HELENA — A state district judge on Wednesday temporarily ordered Republican governor candidate Rick Hill to stop spending a disputed $500,000 donation and cancel all pending ads bought with this money, while she reviews the contribution’s legality.
District Judge Kathy Seeley of Helena issued the restraining order late Wednesday and scheduled oral arguments for 9 a.m. Monday.
That’s just eight days before the close governor’s race between Bullock and Hill, with Libertarian Ron Vandevender running a distant third.
The attorney for Democratic governor candidate Steve Bullock, the state’s attorney general, sought the temporary restraining order and a preliminary injunction shortly after a federal judge sent the case back to state courts where Bullock wanted it in the first place. Bullock filed the lawsuit against Hill in state court Oct. 18, but Hill’s lawyer had moved it to federal court.
Bullock has argued that the $500,000 donation received by Hill’s campaign illegally exceeds the $22,600 maximum aggregate limit that a political party can give to a candidate for governor.
Hill disagreed. He said he legally received the donation Oct. 4 during a six-day window when state contribution limits, including the aggregate one, were struck down by a federal judge and before they were reinstated by an appeals court.
But Bullock’s lawyer contended that the $22,600 aggregate limit for party donations applies for the entire campaign.
“The limits do not merely regulate one-time behavior,” Bullock’s lawyer, Jonathan McDonald, said in a filing. “They are ongoing; they are continuous; they are perpetual from the beginning to the end of a campaign.”
In her order, Seeley said Hill and his campaign “are temporarily restrained from spending, using or realizing any benefit from the campaign contributions in excess of the aggregate amounts permitted by (state law).”
She ordered that Hill and his campaign “to stop any agents, such as media buyers to whom these funds in whole or in part have been transferred, from proceeding to purchase any media time with these funds or otherwise benefit the Hill campaign through the use of the funds.”
“Insofar as advertisements have been purchased with these funds and are set to air immediately, they must be canceled,” Seeley ordered.
Hill’s campaign spent $621,181 with a Springfield, Va., advertising company to place ads since Oct. 8, including a $492,881 buy on Oct. 16, a campaign finance report Monday showed.
It was a double legal victory for Bullock and his campaign on Wednesday.
First, U.S. District Judge Dana Christensen rejected Hill’s attorney attempt to move the lawsuit filed by Bullock against Hill to federal court. Christensen said the interpretation of the statute “is a matter of state law and the state court is better suited to engage in that exercise.”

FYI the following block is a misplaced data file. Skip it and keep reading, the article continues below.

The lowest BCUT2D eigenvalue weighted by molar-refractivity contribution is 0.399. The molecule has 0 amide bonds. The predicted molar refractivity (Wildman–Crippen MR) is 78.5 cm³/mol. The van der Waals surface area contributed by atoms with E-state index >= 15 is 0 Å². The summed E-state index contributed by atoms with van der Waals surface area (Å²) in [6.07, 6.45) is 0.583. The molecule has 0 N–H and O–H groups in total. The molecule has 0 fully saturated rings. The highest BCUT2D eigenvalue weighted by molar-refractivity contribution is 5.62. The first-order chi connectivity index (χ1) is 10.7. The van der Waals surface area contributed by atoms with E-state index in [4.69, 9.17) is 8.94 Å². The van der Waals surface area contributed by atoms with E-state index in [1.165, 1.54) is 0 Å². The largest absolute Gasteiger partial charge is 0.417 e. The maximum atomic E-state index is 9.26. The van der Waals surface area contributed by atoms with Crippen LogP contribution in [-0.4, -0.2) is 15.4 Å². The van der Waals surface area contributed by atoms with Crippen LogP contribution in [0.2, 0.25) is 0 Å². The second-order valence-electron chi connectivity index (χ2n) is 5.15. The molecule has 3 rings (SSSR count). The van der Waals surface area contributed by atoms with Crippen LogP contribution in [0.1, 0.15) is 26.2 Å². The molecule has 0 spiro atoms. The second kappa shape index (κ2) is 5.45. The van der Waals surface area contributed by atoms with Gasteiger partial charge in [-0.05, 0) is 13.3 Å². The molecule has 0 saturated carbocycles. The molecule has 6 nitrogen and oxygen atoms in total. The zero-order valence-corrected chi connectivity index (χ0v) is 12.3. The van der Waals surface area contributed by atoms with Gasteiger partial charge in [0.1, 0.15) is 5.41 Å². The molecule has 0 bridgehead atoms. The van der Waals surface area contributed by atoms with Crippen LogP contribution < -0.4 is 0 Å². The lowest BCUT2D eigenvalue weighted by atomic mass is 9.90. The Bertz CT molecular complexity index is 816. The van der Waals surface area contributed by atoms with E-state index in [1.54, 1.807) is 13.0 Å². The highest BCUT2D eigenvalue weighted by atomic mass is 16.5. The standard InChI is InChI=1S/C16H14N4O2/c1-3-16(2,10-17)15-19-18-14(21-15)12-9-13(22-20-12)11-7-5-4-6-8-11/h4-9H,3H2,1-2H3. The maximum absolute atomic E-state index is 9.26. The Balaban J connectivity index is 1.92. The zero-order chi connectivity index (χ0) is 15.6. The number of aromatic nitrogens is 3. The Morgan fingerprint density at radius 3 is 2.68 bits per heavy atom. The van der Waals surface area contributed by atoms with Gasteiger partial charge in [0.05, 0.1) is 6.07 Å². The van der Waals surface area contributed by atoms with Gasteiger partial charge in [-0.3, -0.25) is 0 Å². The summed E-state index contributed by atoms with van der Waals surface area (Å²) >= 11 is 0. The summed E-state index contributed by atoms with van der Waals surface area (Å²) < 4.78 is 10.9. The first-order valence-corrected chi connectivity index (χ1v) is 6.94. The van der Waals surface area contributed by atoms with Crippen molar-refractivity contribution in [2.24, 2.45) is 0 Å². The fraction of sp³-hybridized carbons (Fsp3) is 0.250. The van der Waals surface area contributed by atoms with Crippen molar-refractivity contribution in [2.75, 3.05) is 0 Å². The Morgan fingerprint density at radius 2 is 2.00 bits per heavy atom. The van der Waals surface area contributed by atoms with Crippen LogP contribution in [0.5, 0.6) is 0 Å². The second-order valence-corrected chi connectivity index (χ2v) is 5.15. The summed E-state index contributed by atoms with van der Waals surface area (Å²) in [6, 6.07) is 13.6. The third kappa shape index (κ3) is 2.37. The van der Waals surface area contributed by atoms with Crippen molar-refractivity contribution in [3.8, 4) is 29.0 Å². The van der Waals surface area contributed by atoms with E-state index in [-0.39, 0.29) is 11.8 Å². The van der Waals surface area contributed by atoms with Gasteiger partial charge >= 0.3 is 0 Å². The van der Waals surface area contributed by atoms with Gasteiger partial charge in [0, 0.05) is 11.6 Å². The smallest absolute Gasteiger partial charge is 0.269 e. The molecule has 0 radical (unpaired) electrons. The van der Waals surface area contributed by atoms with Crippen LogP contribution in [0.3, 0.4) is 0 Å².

Shortly thereafter, Bullock’s attorneys filed legal documents and Seeley issued the temporary restraining order.
“While Congressman Hill is attempting to put our elections up for sale, Steve’s fighting to protect their integrity,” Bullock’s campaign manager Kevin O’Brien said. “We’re happy that this case is back in state court and we’re confident that Congressman Hill will have to do what he should have done all along – return this illegal contribution.”
Hill, meanwhile, said, “We will fight this injustice. We will have the resources to win this campaign. We will seek justice through every avenue available. This election should be decided by the voters, not the courts….We will succeed when we are before an impartial tribunal.”
Hill’s campaign manager, Brock Lowrance, said the Hill campaign would be taking steps Wednesday night to comply with the order until it can present its case to the courts. He condemned Seeley’s order as “abusive” and unprecedented—issued without a hearing, briefs, arguments or notice.
At issue is the $500,000 donation that Hill received Oct. 4 from the Montana Republican Party. It after U.S. District Judge Charles Lovell struck down Montana’s donation limits on Oct 3 and before the 9th U.S. Circuit Court of Appeals reinstated the limits on Oct. 9.
Hill said Wednesday night he’s confident that Lovell’s decision was correct and the contribution legal.
The Montana Republican Party must file a campaign finance report Thursday to disclose the source or sources of the $500,000 donation.
The $500,000 donation allowed Hill to surpass Bullock in money raised for the entire campaign for the first time. It enabled Hill to take the fundraising lead with $1,909,596, compared to Bullock’s $1,739,182 through Oct. 17. Reports filed Monday showed Hill raised $733,300, counting the $500,000, from Sept. 6 through Oct. 17, while Bullock raised less than half that amount, $321,461.
An affidavit from O’Brien, Bullock’s campaign manager said by donating the $500,000 to Hill, the Republican Party was able to buy significantly more broadcast advertising than if the party bought the ads. O’Brien said third-party groups like political parties are now having to pay “eight, ten or even 12 times more than the ‘lowest unit rate’ that is charged to candidates.”
Bullock’s attorney, McDonald, raised the possibility of Montana having to conduct a special election if Hill were to win the Nov. 6 election and a court finds he violated state election laws.
“Plaintiffs (Bullock and running mate John Walsh) will be denied a fair and competitive election and the electorate will face the potential of having to both participate and pay for a special election if the results are voided per (state law) for the Hill campaign’s violation of (another state law),” McDonald said in a court filing.